NEWS: Top 20 most valuable B2B brands in world revealed
Please see here for the 2016 version of the world's most valuable B2B brands
IBM is the most valuable B2B brand of 2014 with a brand value of $107,541 million, according to The ‘BrandZ Top 100 Most Valuable Global Brands Study commissioned by WPP and produced by Millward Brown.
In second place is Microsoft with a brand value of $90,185 million, followed by GE with a brand value of $56,685 million. Interestingly this is the biggest difference between two brands placing next to each other.
At the other end of the scale, J.P. Morgan came in 18th place with a brand value of $12,356 million, followed by Intel with $11,667 million and UBS in 20th place with a brand value of under $10 million.
Combined these top 20 business brands are worth £342 billion, up 11 per cent from 2013, and a rise of a 86 per cent since 2006.
Meanwhile, the number of B2B brands in the full top 100 brands table has risen from 14 in 2006 to 20 in 2014.
Fraser Hynes, research director at Millward Brown Corporate, commented on the findings: “From a branding point of view, B2B is still often seen as less glamourous and less important than its radiant consumer facing sister. I’ve always found this surprising given that branding is crucially important in the world of B2B where competitive advantage and differentiation is so difficult to establish, let alone maintain.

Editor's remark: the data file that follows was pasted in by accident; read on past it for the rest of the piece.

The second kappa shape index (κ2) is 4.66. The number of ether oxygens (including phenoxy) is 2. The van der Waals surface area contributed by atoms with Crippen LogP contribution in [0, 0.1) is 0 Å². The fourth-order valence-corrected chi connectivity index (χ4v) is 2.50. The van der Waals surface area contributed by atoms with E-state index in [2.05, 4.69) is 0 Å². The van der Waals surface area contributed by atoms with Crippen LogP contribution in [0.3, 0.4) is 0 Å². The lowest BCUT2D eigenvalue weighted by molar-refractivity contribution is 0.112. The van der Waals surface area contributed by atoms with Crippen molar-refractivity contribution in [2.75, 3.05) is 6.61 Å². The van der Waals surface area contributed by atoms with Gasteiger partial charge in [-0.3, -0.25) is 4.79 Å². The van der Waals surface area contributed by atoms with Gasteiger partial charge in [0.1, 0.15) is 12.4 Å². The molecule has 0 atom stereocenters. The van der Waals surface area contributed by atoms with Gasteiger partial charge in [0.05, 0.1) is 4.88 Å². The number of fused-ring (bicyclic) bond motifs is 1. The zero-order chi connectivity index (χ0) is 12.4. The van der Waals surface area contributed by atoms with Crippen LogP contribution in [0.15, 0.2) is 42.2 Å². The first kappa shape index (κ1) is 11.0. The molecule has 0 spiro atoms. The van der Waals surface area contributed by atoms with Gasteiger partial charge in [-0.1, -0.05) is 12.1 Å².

“Let’s not forget that in most instances B2B products, particularly high value ones, are bought by committee. And the people making the purchase decision tend to be particularly knowledgeable when it comes to price points, product specifications and service offerings thanks to constant monitoring of the market place. Understanding what a brand means to them is crucially important because sometimes the ‘brand’ is the only differentiating factor. The good news is that there does seem to be a general shift towards corporate businesses increasingly tapping into the value of their brand.”
The valuation process for this research includes calculating the corporation’s financial value and multiplying this against band contribution. Brand contribution was calculated by interviewing over two million customers of 10,000 brands in 30 different countries. The full methodology can be found here.